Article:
LOUISVILLE, Ky. (WDRB) – Fewer walkers and runners died in vehicle collisions in Kentucky during the first half of 2020 than during the same period a year before, a national report shows.
There were 24 pedestrian deaths across the state from January through June 2020, down from 34 over that time in 2019, according to preliminary data from the Governors Highway Safety Association released Tuesday.
That represents a drop of 29 percent, making Kentucky one of just nine states with double-digit decreases in total deaths and the death rate from a year earlier. And only six other states posted a bigger decline in those deaths.
That’s among the “good news” from a report that found national pedestrian deaths relatively unchanged even as driving plummeted during the start of the COVID-19 pandemic.
“While the number of pedestrian deaths was essentially flat from the previous year, because of that reduction in vehicle miles travelled, that equates to about a 20 percent increase in the rate of pedestrian fatalities,” researcher Richard Retting, who provided data for the report, said during an online briefing.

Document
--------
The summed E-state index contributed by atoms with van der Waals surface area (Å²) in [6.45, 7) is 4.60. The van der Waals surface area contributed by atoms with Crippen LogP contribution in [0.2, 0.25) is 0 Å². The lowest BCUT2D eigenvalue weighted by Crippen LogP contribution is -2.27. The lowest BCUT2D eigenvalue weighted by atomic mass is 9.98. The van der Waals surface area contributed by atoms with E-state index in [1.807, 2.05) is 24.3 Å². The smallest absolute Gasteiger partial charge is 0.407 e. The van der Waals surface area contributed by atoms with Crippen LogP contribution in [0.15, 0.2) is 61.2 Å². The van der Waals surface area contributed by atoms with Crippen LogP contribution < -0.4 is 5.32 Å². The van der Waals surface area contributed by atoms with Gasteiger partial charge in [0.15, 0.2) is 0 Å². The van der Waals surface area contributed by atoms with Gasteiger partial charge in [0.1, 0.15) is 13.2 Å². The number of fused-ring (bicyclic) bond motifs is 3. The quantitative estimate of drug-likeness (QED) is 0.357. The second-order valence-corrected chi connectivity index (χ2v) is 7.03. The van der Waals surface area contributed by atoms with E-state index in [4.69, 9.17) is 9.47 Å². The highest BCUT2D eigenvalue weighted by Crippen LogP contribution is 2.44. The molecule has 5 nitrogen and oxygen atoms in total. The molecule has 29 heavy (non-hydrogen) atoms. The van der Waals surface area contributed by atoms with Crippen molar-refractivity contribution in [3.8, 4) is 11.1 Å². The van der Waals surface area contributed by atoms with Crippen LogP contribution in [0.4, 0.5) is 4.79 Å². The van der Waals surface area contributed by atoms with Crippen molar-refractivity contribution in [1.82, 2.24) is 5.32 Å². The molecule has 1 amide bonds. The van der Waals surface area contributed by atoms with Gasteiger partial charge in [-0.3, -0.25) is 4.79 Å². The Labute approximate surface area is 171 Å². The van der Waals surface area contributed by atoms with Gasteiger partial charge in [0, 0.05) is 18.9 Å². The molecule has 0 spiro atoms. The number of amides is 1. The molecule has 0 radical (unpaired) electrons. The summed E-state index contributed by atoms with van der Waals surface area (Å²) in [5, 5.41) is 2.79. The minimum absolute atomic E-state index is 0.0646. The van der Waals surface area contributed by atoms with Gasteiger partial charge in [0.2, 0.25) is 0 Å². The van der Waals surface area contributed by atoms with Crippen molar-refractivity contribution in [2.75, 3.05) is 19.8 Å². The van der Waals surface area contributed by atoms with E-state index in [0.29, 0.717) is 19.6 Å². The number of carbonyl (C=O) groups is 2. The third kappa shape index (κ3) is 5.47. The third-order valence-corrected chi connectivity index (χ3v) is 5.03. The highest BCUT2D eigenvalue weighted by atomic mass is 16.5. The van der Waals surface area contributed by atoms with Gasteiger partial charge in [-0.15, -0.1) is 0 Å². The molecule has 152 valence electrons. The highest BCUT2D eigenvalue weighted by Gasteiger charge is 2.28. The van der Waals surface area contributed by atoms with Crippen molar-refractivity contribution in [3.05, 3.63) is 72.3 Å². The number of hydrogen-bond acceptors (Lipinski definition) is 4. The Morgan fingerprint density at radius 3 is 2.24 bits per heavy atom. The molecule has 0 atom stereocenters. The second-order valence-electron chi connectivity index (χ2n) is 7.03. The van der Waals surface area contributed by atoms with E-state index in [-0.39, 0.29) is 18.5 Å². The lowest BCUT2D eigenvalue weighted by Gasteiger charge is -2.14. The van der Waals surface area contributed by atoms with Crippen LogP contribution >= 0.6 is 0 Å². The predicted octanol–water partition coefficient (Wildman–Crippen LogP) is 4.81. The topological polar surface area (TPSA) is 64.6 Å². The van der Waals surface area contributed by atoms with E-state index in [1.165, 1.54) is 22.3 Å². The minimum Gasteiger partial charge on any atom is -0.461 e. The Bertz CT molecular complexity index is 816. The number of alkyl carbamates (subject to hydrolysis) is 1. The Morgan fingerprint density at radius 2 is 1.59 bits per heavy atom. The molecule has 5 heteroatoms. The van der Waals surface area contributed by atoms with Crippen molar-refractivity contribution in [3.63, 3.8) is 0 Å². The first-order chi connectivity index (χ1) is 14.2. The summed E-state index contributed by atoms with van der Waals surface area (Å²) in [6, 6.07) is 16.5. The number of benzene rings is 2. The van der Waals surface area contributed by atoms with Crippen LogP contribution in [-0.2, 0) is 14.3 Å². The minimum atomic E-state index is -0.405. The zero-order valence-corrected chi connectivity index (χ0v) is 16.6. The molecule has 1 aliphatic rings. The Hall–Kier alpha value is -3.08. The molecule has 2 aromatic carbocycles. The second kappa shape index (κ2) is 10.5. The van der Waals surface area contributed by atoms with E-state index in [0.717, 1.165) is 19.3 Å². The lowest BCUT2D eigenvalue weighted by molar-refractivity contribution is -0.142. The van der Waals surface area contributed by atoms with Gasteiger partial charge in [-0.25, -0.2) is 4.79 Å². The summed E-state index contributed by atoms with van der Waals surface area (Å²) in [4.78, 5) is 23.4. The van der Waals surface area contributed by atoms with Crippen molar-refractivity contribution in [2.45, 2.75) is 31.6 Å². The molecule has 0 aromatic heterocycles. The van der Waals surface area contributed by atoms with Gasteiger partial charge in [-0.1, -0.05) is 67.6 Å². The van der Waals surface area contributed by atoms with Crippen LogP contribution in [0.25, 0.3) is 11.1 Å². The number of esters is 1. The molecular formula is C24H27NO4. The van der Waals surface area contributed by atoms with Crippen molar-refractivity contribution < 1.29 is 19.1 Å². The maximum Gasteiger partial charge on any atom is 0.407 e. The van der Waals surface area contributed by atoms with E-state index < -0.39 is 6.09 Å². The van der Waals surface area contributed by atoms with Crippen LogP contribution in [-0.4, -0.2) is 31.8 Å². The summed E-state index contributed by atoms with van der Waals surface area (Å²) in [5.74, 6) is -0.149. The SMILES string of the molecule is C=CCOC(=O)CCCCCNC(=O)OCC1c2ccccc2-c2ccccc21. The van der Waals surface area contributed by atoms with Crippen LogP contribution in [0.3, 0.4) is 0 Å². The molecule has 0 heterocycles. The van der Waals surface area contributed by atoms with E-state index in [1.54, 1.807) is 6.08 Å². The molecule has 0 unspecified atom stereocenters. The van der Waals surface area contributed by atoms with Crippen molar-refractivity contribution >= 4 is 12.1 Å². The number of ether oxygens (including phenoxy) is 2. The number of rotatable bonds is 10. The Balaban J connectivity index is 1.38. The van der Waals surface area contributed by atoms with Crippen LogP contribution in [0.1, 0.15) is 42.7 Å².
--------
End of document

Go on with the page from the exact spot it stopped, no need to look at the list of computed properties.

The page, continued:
Retting said it’s too early to know if that trend will stay intact for 2020 overall, “but if the entire year looks like this, it will be the largest increase ever recorded … on a year to year basis.”
Pedestrian deaths climbed in 27 states in the first half of last year. Indiana recorded an increase of 10 deaths – from 35 to 45 – or a 29 percent increase.
The report does not show where in each state the deaths occurred.
The Kentucky Office of Highway Safety is working with the National Highway Traffic Safety Administration to conduct a statewide assessment next year to identify pedestrian safety measures in the state, spokeswoman Erin Eggen said.
Copyright 2021 WDRB Media. All rights reserved.